“The yearning” is something else altogether. Yearning is a force that doesn’t come into effect until a species has evolved high enough in consciousness for its members to conceive something higher than themselves, and then—consciously or unconsciously—yearn to be with, or to become, that higher something. All in all it is a spiritual thing. The presence of it is evidence that a species’ emergence has crossed a very important threshold—it has entered into new territory between life delimited by the urge and a uniquely higher concern that signifies spiritual growth. If you watch for it you will see the yearning evidenced in the behaviors of most humans and in individuals of several other mammal species. Yearning by the great apes and dogs, for example, are easily viewed by humans, though ocean mammals may similarly yearn—how would we know?
The urge is integrally concerned with all things survivalist and reproductive. Each living thing will try to survive and reproduce itself unless mortally damaged or behaviorally changed by a recessive gene(s). Defensive reflexes demonstrate the survival urge and sexual passion demonstrates the reproductive urge. The first living thing, being “somehow” already organized, handed its “pattern” down to its descendants, and they each in turn passed the same pattern (or slightly modified versions) on to theirs. From its first moment of existence, every living entity exhibits an urge to survive, to stay alive. The survival urge manifests in two ways: avoid danger and attain energy. How did these motives—for motives they are—arise in that first “alive” molecule? Stack the question alongside Where did the big bang come from?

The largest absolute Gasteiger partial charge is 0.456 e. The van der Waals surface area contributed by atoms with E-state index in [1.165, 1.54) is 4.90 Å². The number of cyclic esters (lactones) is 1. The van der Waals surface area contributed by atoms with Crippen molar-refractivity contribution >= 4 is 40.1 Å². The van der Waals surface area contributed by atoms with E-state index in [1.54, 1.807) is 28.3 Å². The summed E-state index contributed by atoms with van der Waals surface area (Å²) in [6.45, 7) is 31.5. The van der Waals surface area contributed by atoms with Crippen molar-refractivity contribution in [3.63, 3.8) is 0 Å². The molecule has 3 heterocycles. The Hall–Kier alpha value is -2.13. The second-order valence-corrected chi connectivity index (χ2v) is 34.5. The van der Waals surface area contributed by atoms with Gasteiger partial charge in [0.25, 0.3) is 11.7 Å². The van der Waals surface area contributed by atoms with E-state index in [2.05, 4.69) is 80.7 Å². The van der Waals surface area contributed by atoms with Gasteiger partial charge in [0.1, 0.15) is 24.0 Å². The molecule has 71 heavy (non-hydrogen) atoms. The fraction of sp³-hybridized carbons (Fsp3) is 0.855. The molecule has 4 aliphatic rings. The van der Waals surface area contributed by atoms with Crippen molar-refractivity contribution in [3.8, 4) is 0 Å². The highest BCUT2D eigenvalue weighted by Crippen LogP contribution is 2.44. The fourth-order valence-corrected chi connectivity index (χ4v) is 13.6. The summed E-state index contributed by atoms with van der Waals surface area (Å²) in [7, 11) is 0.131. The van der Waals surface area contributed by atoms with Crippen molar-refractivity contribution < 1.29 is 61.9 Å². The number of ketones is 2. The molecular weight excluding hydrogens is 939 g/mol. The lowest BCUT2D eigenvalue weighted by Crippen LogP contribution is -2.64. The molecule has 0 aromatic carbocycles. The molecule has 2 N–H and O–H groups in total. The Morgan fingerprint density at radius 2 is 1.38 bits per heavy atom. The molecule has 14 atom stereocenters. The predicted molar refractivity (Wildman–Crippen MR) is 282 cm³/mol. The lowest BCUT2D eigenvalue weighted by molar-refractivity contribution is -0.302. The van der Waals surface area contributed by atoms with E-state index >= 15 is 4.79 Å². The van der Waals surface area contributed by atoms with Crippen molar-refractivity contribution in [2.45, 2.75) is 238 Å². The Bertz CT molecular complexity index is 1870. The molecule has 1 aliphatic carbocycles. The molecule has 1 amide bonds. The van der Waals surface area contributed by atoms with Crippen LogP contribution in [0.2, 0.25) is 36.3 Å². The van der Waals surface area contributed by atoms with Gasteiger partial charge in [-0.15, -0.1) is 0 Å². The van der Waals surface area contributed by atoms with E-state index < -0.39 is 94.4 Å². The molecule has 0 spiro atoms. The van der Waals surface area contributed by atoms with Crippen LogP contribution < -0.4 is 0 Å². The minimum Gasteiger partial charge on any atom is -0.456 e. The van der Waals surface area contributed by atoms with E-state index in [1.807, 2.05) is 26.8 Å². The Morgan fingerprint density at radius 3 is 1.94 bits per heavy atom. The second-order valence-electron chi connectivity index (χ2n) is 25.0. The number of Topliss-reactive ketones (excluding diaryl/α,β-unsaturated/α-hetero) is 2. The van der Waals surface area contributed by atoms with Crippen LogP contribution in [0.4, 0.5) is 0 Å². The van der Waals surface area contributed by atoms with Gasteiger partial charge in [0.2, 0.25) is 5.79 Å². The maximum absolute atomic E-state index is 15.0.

Danger is typically avoided by moving away from the danger, assuming the entity can move, or by various other devices (often involving stinky chemical defenses) if it cannot move. To survive and stay alive the living organism attains energy by eating whatever nutritious sustenance is available in its accessible environment. Such sustenance may variously be sunlight, minerals in the dirt, mother’s milk or oysters on the half shell, but if a living entity doesn’t eat in whatever way it does so, it soon starves and its aliveness ceases. Each living entity seems to “know” this by virtue of the fact that it seeks to eat shortly after being produced (i.e., coming into existence; being born; germinating; hatching; whatever way it happens to begin). Such built-in “knowing,” without any schooling at all, we call “instinct”—another mystery. What is instinct, really?